• Oh come on Norman, ignore the writhing and close your eyes and listen! Her playing is no better than the vast majority of conservatory students, she is mediocre at best. The only reason she receives attention is that she is a shiny, rubberized silicone-injected Kardashian clone who dresses like a cheap prozzie

    • And that’s exactly what the music profession has allowed and courted. So it gets what it deserves. You, Dr Grimwood, get what you deserve.

      No one said a word whilst industry bosses ruined a once-respected profession.

      Did (do) you, Dr Grimwood, dare open your mouth and speak about injustice, corruption, nepotism etc in the profession? Or do you sit with the comfortable hive (on Facebook perhaps?) agreeing with woke gaggles as they slate the government, Brexit etc etc?
      A cowardly gaggle that doesn’t dare say a word about a toxic music industry, because you’re all too scared of it.

      Yet a pianist in glitzy clothing triggers you.
      You have no authority to complain.

      • Please, tell me in your no doubt insightful, not-at-all-unhinged right wing opinion, how do I, a lowly tutti cellist, change the “toxic” music industry? Be specific.

        • Cool ad hominem use.

          Answer to your question – how do you change the toxic music industry:
          Firstly, you grow some balls.
          Then, you react to the injustice in the profession – there’s a lot of it, so it should keep you pretty busy.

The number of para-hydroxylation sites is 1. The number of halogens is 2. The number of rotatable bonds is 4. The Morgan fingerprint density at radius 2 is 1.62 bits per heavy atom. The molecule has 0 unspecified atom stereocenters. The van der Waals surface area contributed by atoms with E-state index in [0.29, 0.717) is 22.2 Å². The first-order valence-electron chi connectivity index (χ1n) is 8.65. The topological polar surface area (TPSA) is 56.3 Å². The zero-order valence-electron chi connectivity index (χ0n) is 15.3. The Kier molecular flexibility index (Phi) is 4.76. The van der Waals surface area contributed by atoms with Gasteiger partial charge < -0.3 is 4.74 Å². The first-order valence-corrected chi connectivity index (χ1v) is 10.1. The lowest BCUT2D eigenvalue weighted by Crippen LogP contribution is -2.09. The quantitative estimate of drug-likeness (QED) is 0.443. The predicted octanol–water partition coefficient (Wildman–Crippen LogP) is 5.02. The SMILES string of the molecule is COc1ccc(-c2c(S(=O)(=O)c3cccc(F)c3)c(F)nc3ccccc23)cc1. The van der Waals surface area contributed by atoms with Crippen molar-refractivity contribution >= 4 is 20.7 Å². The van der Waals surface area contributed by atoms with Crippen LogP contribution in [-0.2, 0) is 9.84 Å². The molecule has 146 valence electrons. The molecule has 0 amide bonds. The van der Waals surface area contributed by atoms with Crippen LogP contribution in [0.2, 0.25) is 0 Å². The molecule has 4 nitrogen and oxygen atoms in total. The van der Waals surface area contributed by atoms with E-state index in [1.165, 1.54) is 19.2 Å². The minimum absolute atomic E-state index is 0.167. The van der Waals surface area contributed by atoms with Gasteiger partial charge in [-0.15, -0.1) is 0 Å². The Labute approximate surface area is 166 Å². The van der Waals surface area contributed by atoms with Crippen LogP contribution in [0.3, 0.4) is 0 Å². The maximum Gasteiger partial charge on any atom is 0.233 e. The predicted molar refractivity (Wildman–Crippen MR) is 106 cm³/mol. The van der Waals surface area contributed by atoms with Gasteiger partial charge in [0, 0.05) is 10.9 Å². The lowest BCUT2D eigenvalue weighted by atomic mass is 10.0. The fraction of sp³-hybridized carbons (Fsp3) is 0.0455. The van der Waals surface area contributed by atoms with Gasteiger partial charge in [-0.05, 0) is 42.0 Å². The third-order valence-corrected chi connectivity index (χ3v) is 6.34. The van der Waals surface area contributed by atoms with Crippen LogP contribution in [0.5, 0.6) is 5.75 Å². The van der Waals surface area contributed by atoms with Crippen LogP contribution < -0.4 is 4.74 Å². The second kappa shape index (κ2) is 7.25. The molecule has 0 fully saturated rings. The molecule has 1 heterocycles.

If you are, as you claim, in an orchestra, then you’re in a prime spot to gather others who can help you as you become a champion for justice and fairness in a profession riddled with cronyism and corruption.

          Or, as I’m sure is nearer the truth, you can continue to sit on Facebook and scream with the hive about Bwexit, and the nasty government.

  • I listened while scrolling (as I generally do, to avoid the video) and lost interest right away. In fact I was a little surprised when the piece ended, because I’d sort of stopped noticing there was music playing. — Like when the refrigerator stops running and you realize “oh, I guess it was on, wasn’t it.”

    By comparison, the Kovacevich birthday recital, which I listened to the same way — not watching the video — kept grabbing my attention all the way through.

    • I should also add, by way of contrast, that when I do the same thing to Buniatishvili videos, she also keeps me listening. She markets herself on her looks, but there is (IMHO) an artist under all the gloss.

  • I knew a splendid pianist who made a few recordings whose engagements ended when she gained weight and could no longer wow the crowd with her outfits. She never updated her P.R. photos either, which was in a sense dishonest. The lack of engagements caused an excessive reliance on gin to get through the day, and then she died. Few probably remember her name.